Manal Tamim, who is now 51, and her family left their home in the Yarmouk camp district of southern Damascus during the winter of 2012 looking for "a break from the war”. Just a few hours later, their neighbourhood was bombed.
This week marks 10 years since the start of the war in Syria.
A non-violent uprising against President Bashar Al Assad in 2011 developed rapidly into civil war, devastating the lives of its citizens and destroying its cities.
More than 380,000 people have been killed in the conflict, with more than 200,000 people missing and presumed dead.
More than 5.6 million people have fled Syria in the past 10 years, looking for a safer life elsewhere.
Mrs Tamim, a Syrian-Palestinian, endured the war in its “hottest phases” until she and her husband took their four children and left Yarmouk camp that December.
From brushes with death and long nights spent in the dark with neighbours, trying to distract each other from the sounds of war, to standing in the street for hours with her son, holding “the biggest kitchen knife she could find” to prevent intruders from entering their neighbourhood – Mrs Tamim said she experienced the war at its worst.
Yarmouk camp, set up in 1957 for Palestinians who fled the attacks of Israeli forces in their homeland, became home to 160,000 Palestinian refugees and Syrian families by 2011.
Until conflict broke out in Syria.
“Our camp was at the heart of the battle, one army stood on one side and an opposing force on the other, and they fired at each other. We were in the middle,” Mrs Tamim said.
“Every few minutes a shell would drop in the camp – on one days we had shelling every five minutes.”
On that day, her youngest son Hamza was walking back from school with his aunt.
“A shell fell on the street they were walking in. If my sister hadn’t pulled him away to the corner, the shrapnel would have hit him.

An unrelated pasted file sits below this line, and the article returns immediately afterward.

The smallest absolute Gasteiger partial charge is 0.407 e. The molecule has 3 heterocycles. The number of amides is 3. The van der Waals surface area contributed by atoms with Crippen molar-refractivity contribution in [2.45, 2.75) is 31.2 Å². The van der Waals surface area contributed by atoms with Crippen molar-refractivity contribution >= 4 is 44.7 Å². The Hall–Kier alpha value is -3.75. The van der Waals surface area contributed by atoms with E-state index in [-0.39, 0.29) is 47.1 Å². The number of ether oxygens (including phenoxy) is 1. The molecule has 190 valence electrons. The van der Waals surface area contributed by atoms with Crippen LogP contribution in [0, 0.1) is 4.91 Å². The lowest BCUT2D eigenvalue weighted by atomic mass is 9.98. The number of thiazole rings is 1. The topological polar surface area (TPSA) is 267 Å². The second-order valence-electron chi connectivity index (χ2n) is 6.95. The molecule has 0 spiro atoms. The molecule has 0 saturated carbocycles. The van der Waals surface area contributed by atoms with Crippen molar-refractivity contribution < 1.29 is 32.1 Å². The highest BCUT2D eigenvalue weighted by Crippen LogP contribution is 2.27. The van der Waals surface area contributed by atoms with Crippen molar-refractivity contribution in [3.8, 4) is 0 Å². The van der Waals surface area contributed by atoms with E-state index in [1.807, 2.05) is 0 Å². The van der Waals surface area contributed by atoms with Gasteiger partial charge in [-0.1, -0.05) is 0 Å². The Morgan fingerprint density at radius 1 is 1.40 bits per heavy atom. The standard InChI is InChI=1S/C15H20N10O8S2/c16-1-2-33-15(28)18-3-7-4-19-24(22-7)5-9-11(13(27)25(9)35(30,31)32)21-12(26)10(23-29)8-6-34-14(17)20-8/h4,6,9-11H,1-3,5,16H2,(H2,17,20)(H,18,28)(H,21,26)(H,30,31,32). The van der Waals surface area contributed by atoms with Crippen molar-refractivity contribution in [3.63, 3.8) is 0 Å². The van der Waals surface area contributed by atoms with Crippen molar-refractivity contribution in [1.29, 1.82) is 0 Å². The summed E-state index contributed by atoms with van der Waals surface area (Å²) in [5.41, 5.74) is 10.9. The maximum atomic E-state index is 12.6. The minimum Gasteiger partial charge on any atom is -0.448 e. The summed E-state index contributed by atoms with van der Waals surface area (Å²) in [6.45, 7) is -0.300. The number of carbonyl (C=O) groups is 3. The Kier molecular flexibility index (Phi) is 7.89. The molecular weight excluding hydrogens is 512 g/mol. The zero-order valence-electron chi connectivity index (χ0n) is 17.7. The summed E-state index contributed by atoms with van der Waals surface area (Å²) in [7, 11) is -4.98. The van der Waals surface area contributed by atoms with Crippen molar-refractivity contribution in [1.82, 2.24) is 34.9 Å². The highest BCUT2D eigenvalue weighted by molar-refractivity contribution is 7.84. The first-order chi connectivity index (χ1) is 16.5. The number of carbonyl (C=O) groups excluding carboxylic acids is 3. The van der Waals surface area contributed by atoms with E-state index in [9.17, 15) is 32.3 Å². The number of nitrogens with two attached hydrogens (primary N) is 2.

“Then she held his hand and they ran to our house. When she reached, I insisted that she come up for coffee. She kept resisting, but I insisted.”
Mrs Tamim was right to insist. Her sister was climbing the stairs up to their home when a shell fell on the street where she had been standing moments before.
“And we have many stories like that – escaping fire by a few seconds.”
Like many residents families in Yarmouk camp, Mrs Tamim's family started looking for an opportunity to leave Syria and live in a safer place.
“I have a brother and a sister in Ajman, so we started preparing to move to the UAE.
“But before leaving, we decided to take a five-day break from the war and travel to visit family in Lebanon,” she said.
"My children were traumatised by the sounds of war by that point and we needed a break.”
Mrs Tamim also tried to convince her parents and siblings to leave with her for the short trip to Lebanon – but her mother refused.
“She said things had calmed down and she did not feel like leaving her house. I told her I felt as if we were sitting on a time bomb. Clearly, it was the calm before the storm.
“It was an unnatural rest compared to what we had got used to – hearing a blast every minute.”
Nonetheless, Mrs Tamim and her husband, Jamal Abu Laban, who is now 62, were set to leave.
Along with her sons Al Motasim Bella, now 27, Al Moutaz Bella, 24, Hamza, 19, and her daughter Sama, 12, they left for Beirut at around 10am on a December morning in 2012.
“Our plan was to return to Damascus after the break in Lebanon, settle our affairs, pack and leave Syria for the UAE.
“We were like the Palestinians who had left their homes thinking they would return a few days later. We did not pack anything, just a change of clothes for five days.”
They never returned.
As they reached the border with Lebanon at around 11:30am, their home was bombed.